As the very first words spoken in Star Wars: The Force Awakens, Lor San Tekka hands Poe Dameron a piece of the map to Luke Skywalker’s whereabouts and says, “This will begin to make things right.” For the movie, it was the line that helped kicked off a whole new generation of adventures; for fans, it was a nod to the disappointment over the prequel trilogy and the hope of a brighter future.
If Dark Souls was the original Star Wars trilogy and Dark Souls II the prequels, then Dark Souls III clearly stands as our Episode VII. Now, opinions on the previous chapters of the Souls series are far kinder than those concerning the antics of Anakin and Obi-wan, but some fans—including myself—still see it as the low point in what has otherwise been a stellar lineage. Here, however, instead of wanting the original creator to step out of the way for fresh blood, we wanted the father of Souls—FromSoftware’s Hidetaka Miyazaki—to make a return and bring things back to glory.
In another Episode VII-esque aspect, you’ll come across numerous moments here that feel hugely familiar to what you’ve seen before. While it’s easy for that kind of strategy to end up coming across like a cheap “best of” mash-up, Dark Souls III instead feels like a love letter to both its predecessors and its fans. Once you’ve passed the game’s starting area, your unkindled self pushes open the doors to Firelink Shrine, a location of respite that quickly comes to resemble Demon’s Souls’ Nexus as you invite in new people who can help you along your journey. As Firelink Shrine itself leads nowhere, you’ll need to use its main bonfire to warp to the game’s first main location, the High Wall of Lothric.
Here, one of the game’s most heartwarming reassurances wraps itself around longtime fans like a comforting blanket: this will be a game of lands complex in design and breathtaking in style. Gone are Dark Souls II’s awkward, straightforward areas, as the creativity and world-building of the older Souls games returns—along with, you’ll swear, a bit of extra inspiration that Miyazaki and crew no doubt brought with them from their time working on Bloodborne.
For some, it may be weird for me to start my breakdown of Dark Souls III with its world, but those worlds have been just as much a character in From’s recent games as their Fire Keepers or fallen heroes. However, though the lands of Lothric do return to that more complex design, they don’t bring back Lordran’s completely inter-connected nature. Instead, your journey here will oftentimes be far more linear, as one location opens up to another, and so on, as you make progress toward distant goals. I’ll admit, I wasn’t keen on the idea at first.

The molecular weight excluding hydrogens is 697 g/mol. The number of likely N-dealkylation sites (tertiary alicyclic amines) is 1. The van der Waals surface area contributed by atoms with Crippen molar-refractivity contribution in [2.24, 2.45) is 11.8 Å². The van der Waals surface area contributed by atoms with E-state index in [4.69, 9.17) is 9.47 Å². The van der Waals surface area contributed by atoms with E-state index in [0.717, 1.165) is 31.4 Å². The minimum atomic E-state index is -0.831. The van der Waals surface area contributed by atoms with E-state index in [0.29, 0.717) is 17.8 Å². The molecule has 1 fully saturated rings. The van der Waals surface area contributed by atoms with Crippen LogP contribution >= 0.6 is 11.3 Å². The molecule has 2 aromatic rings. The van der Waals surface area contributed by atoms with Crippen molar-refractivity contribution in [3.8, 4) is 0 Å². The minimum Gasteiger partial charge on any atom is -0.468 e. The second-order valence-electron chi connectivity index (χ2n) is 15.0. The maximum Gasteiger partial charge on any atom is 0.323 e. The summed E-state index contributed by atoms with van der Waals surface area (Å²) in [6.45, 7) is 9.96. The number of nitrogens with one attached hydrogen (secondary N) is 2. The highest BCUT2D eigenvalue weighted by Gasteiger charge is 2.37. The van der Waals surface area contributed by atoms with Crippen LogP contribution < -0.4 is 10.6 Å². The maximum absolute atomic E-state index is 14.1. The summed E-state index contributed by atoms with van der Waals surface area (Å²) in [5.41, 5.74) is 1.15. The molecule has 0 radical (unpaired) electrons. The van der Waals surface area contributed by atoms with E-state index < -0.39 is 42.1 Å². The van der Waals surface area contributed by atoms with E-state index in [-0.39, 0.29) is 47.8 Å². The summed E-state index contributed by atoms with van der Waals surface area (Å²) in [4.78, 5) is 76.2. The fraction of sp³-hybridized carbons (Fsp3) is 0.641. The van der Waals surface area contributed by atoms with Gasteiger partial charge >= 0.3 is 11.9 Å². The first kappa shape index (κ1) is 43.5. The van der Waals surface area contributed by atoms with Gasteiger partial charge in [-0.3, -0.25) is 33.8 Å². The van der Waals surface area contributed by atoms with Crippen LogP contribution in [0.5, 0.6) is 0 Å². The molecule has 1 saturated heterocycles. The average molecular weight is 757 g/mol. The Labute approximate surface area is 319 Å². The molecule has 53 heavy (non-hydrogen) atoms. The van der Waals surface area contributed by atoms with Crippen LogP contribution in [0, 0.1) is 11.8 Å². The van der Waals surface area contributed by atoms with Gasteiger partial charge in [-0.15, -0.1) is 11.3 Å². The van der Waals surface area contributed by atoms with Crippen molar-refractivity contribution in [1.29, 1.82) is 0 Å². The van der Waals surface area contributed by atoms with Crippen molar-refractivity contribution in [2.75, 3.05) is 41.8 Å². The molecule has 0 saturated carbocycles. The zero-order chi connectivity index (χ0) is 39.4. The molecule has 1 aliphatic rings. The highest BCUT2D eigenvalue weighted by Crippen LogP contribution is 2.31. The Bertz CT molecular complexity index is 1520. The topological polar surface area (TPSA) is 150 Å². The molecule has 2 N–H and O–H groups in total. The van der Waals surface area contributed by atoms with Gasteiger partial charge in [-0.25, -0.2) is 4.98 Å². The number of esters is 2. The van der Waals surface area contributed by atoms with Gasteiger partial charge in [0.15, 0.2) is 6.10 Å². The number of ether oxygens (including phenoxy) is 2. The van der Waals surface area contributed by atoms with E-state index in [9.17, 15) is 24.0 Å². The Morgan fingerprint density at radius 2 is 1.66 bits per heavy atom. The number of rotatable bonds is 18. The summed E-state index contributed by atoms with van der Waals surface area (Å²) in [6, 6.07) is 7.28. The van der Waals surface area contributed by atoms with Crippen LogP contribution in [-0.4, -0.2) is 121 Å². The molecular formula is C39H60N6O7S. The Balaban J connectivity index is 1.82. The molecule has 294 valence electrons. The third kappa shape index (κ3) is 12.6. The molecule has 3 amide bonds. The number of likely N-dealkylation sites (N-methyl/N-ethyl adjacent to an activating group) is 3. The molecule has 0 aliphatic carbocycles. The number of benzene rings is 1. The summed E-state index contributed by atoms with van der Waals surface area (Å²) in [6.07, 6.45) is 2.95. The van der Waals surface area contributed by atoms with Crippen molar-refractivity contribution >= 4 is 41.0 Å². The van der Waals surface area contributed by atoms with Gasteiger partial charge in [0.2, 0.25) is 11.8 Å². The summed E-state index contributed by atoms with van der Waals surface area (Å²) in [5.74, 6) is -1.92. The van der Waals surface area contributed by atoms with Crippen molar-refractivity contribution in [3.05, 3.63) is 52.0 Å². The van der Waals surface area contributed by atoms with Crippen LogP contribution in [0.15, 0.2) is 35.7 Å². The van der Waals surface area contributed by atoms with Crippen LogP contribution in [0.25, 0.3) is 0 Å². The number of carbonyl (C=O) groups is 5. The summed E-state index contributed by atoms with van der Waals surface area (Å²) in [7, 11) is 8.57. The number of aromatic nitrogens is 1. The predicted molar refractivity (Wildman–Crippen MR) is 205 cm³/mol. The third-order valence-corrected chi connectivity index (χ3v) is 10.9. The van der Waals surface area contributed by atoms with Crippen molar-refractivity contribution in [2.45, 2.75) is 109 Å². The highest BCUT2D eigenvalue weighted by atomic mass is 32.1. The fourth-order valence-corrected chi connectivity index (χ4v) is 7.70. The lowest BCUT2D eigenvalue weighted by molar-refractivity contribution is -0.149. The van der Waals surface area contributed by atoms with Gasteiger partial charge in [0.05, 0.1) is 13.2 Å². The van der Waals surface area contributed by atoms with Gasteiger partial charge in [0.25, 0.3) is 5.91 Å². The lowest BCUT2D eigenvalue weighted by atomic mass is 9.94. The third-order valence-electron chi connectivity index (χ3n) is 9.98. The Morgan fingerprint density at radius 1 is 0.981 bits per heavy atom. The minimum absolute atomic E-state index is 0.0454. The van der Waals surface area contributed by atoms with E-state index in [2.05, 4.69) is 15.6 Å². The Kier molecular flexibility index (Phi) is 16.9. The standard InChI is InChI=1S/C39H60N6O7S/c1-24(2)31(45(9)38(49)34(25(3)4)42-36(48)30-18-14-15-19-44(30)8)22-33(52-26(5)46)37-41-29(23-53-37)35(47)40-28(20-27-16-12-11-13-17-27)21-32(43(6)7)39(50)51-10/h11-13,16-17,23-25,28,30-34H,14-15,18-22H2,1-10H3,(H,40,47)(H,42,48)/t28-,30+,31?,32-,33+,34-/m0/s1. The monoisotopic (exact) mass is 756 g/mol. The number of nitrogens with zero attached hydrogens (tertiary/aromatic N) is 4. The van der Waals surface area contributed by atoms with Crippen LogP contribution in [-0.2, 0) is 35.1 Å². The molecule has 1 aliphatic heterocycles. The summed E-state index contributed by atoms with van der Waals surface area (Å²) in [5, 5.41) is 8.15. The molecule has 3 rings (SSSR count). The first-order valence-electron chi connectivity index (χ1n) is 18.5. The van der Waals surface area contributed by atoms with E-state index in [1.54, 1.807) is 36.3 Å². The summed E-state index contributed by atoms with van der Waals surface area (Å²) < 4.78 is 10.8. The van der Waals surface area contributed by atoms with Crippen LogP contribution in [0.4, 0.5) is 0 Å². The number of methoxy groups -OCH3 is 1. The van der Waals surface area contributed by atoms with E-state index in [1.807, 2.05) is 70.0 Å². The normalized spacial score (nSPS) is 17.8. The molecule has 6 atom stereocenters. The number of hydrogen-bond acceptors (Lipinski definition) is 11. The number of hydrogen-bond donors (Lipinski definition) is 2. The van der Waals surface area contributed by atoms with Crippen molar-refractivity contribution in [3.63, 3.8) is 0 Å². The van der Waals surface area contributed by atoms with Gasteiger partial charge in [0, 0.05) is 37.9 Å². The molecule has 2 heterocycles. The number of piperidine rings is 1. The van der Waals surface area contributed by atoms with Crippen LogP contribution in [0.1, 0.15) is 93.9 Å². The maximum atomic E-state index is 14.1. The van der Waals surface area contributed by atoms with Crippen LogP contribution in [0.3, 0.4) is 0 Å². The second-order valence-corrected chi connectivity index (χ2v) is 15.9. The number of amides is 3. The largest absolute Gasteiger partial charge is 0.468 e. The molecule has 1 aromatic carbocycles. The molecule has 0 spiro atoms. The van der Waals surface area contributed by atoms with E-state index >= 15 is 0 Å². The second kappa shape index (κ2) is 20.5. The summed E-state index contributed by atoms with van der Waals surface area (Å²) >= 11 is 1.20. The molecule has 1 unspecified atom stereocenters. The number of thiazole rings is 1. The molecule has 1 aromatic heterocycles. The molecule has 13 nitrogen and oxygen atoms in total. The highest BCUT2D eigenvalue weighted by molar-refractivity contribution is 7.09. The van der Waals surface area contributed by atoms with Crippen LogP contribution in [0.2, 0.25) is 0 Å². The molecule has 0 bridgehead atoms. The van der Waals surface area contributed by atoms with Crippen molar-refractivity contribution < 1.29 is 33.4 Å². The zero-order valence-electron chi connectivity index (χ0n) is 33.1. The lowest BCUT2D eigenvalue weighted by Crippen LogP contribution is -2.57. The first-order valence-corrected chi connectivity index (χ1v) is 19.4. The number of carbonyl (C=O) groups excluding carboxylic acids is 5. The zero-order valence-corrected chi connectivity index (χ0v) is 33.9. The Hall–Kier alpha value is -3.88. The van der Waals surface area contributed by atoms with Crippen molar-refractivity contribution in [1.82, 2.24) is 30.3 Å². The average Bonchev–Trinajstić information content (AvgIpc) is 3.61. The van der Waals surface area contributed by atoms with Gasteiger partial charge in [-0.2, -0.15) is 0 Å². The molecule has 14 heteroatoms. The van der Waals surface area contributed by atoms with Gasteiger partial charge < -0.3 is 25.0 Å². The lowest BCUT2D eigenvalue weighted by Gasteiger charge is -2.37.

I wanted to go back to the Dark Souls school of world building, and that’s what I thought I was getting at first. The further along I got, though, the more okay I was with the game’s way of doing things. What helps is that so many of the places you’ll visit are downright huge compared to previous games, and as you unlock shortcut gates, discover secret passages, or finally reach the top of that particular crumbling tower, you’ll have spent enough time in each spot to have it grow on you. Yes, again, you’re going to swear some of these locations were straight-up ripped out of previous Souls games—but even when that happens, you’ll still marvel at how great everything looks. Even if the team at From aren’t always the best at the technical side of their visuals, they’ve absolutely got the artistry aspect nailed down.
No, I’m not going to forget the technical question. This is without a doubt a Souls game–a statement I’m sure a lot of fans instantly understand. While you’ll supposedly be treated to 60 glorious frames per second on the PC version of Dark Souls III, the console versions can see some unstable framerates at times, and you’re also bound to encounter an unexpected glitch or get stuck in a horrible camera angle now and then. I know some people will knock the game for those things, but to me, they’re just part of the territory when playing a Souls title.